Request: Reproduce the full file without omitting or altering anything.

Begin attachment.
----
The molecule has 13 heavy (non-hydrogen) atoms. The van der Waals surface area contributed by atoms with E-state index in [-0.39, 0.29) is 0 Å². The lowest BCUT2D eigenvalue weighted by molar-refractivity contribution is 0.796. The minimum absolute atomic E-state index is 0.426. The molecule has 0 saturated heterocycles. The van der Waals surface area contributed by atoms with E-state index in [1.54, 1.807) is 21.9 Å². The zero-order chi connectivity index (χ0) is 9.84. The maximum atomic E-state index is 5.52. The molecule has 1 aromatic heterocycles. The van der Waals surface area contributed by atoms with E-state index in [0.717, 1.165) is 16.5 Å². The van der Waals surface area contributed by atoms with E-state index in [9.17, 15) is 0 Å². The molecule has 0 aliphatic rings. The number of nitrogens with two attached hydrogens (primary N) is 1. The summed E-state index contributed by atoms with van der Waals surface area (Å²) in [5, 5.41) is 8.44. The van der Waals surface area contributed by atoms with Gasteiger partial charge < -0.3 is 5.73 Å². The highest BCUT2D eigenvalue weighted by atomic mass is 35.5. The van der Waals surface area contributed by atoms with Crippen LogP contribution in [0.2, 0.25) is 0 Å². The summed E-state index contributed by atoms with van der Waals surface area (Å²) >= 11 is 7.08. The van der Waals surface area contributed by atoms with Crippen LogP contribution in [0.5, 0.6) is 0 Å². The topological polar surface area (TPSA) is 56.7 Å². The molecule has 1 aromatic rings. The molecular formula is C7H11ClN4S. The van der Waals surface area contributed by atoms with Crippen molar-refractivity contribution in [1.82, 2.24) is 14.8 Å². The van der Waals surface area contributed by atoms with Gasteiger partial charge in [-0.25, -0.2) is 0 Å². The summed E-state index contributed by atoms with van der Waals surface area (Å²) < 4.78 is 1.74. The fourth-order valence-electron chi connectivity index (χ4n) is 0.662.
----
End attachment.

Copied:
The molecule has 13 heavy (non-hydrogen) atoms. The van der Waals surface area contributed by atoms with E-state index in [-0.39, 0.29) is 0 Å². The lowest BCUT2D eigenvalue weighted by molar-refractivity contribution is 0.796. The minimum absolute atomic E-state index is 0.426. The molecule has 0 saturated heterocycles. The van der Waals surface area contributed by atoms with E-state index in [1.54, 1.807) is 21.9 Å². The zero-order chi connectivity index (χ0) is 9.84. The maximum atomic E-state index is 5.52. The molecule has 1 aromatic heterocycles. The van der Waals surface area contributed by atoms with E-state index in [0.717, 1.165) is 16.5 Å². The van der Waals surface area contributed by atoms with E-state index in [9.17, 15) is 0 Å². The molecule has 0 aliphatic rings. The number of nitrogens with two attached hydrogens (primary N) is 1. The summed E-state index contributed by atoms with van der Waals surface area (Å²) in [5, 5.41) is 8.44. The van der Waals surface area contributed by atoms with Gasteiger partial charge < -0.3 is 5.73 Å². The highest BCUT2D eigenvalue weighted by atomic mass is 35.5. The van der Waals surface area contributed by atoms with Crippen LogP contribution in [0.2, 0.25) is 0 Å². The summed E-state index contributed by atoms with van der Waals surface area (Å²) >= 11 is 7.08. The van der Waals surface area contributed by atoms with Crippen LogP contribution in [0.5, 0.6) is 0 Å². The topological polar surface area (TPSA) is 56.7 Å². The molecule has 1 aromatic rings. The molecular formula is C7H11ClN4S. The van der Waals surface area contributed by atoms with Crippen molar-refractivity contribution in [1.82, 2.24) is 14.8 Å². The van der Waals surface area contributed by atoms with Gasteiger partial charge in [-0.25, -0.2) is 0 Å². The summed E-state index contributed by atoms with van der Waals surface area (Å²) < 4.78 is 1.74. The fourth-order valence-electron chi connectivity index (χ4n) is 0.662.